The furthest island out is called Outer Island. It’s a public island and is only accessible by boat and many people kayak out or take one of the ferries. There is no camping or glass allowed on the island. It allows you to be an islander for the day for free.

We learned that our Captain was born on the next island called High Island. His family was tasked with opening up the house and they didn’t make it off the island before his mom gave birth. It’s the tallest island of them all and was a rumored hide out of Captain Kidd. People say he buried treasure here but he wasn’t a pirate he was a bounty hunter. His crew went after three cargo vessels flying the French flag but actually owned by the British East India Company.

When the crew discovered this they over powered their captain and took the bounty. Accused of being a pirate he his out in the Thimble islands while he tried to sort it all out and get his name cleared. We know for sure that he was here because in what’s known today as Kidd Cove because etched on a rock was the name James Dimmons’s who was a crew member on the Adventure Galley.

The island doesn’t have electricity or water. Today they use propane and collected rain water. They stored their water in cisterns. The cistern’s provided both water for living but also as water to battle fires.

Taxes are a big problem and a source of argument. 2 million in taxes are collected but only about 5000 of that is used for trash collection. Other than that there are no town services on the islands. Governor’s Island was the most popular location for the Indians’ because of the shallow waters around them. Made collecting clams and casting nets easier. Most of the island’s homes were built by the 1930’s. it is the 2nd most populated island. What makes it special is the 40 different trees found here all planted by Charles Weed. It was his hobby to see what would grow.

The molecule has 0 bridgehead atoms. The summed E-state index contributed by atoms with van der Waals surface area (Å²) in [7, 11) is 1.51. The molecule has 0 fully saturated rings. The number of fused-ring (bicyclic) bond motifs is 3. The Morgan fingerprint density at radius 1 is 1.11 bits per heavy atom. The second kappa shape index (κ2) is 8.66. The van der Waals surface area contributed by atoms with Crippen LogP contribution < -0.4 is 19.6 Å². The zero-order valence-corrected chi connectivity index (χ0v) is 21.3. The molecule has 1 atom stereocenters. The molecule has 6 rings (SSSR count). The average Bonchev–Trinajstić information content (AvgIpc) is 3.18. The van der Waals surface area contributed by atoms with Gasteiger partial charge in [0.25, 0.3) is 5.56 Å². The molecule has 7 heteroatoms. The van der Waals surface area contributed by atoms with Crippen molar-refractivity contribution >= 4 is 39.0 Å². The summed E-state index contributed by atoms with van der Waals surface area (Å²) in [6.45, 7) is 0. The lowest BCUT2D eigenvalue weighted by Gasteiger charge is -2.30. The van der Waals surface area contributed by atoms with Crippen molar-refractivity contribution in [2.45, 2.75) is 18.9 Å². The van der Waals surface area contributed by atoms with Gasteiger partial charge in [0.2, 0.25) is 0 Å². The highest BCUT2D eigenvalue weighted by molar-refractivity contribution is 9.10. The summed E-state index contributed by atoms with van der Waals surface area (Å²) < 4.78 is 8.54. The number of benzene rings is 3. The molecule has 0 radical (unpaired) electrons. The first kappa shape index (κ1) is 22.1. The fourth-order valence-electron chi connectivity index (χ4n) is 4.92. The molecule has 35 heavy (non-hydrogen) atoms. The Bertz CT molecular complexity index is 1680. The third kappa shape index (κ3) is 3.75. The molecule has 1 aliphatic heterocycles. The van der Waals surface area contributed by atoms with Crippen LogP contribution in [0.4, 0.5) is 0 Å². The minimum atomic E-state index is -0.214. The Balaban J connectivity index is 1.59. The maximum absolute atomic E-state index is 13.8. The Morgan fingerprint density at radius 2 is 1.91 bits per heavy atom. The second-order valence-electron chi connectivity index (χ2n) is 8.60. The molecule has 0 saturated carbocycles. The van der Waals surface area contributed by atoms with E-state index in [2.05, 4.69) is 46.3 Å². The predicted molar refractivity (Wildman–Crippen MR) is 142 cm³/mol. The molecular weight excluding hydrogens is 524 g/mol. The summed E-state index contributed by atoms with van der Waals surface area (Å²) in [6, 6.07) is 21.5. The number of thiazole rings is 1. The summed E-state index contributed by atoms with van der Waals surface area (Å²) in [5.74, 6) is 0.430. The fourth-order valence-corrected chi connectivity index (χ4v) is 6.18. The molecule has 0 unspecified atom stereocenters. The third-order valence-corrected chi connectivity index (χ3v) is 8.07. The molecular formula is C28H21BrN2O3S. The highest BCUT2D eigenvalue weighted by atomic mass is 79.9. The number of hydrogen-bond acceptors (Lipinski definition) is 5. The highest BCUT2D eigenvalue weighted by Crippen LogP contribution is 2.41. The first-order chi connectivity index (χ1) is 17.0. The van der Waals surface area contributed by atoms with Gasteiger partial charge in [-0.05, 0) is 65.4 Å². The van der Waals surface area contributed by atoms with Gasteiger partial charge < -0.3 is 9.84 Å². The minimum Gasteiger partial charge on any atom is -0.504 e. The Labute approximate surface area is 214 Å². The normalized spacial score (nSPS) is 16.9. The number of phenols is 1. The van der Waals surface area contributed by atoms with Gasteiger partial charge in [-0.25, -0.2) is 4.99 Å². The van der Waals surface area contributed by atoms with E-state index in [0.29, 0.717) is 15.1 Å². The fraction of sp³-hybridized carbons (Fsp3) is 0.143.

In 1901 one visitor decided he wanted an island of his own but none were available. He bought a rocky out cropping and made and island of his own. Today it’s called Potato Island. The island got its name because the 5 rocky out cropping’s were called the five potato’s. He used them as a foundations and built a sea wall which he filled inside with soil and built two homes. In 1938 one of the two homes was wiped out. The last remaining home was repaired. Today it has a swimming pool where the old house stood.

The biggest island is Roger’s Island at 11.2 acres. Its history started as a granite quarry. The stone taken from the island is the base of the Statue of Liberty. It was sold to Captain John Kelps. He built a Tudor mansion. His was involved in copper mining. After his death his daughter inherited the island in 1936 but didn’t want it. She once said if she knew how much to sell it she would. A guy named McCloud helped her figure out its value sight unseen and concluded it was worth $56k. He purchased it having never seen it he was surprised to find the house and the inside filled with valuable antiques and paintings. He sold them off recouping his initial investment and then sold the island 6 months later for $1.2 million.

Today it’s the home of the widow who has been buying up the other islands for her children. She paid 22.3 million to purchase it. It is currently covered in palm trees that in the winter are put in their private green house. She spends 2-3 weeks a summer on the island and has over 31million invested in the Thimble Islands.

They also own Belden Island where they are currently filming “the Love Prison” where people who meet on the internet are put on the island to see how they get along. Its scheduled to be on A&E in the fall.

Currently there is 1 island for sale. It’s called Cedar Island. It can’t be built on but it has a small gazebo and is used as a backyard. Those that visit can sleep on a boat docked nearby. Its currently listed for $285k. The next cheapest island is over $2million.

With that we finished our loop through the islands and headed back to dock. We had a great time and learned a great deal about the Thimble Islands.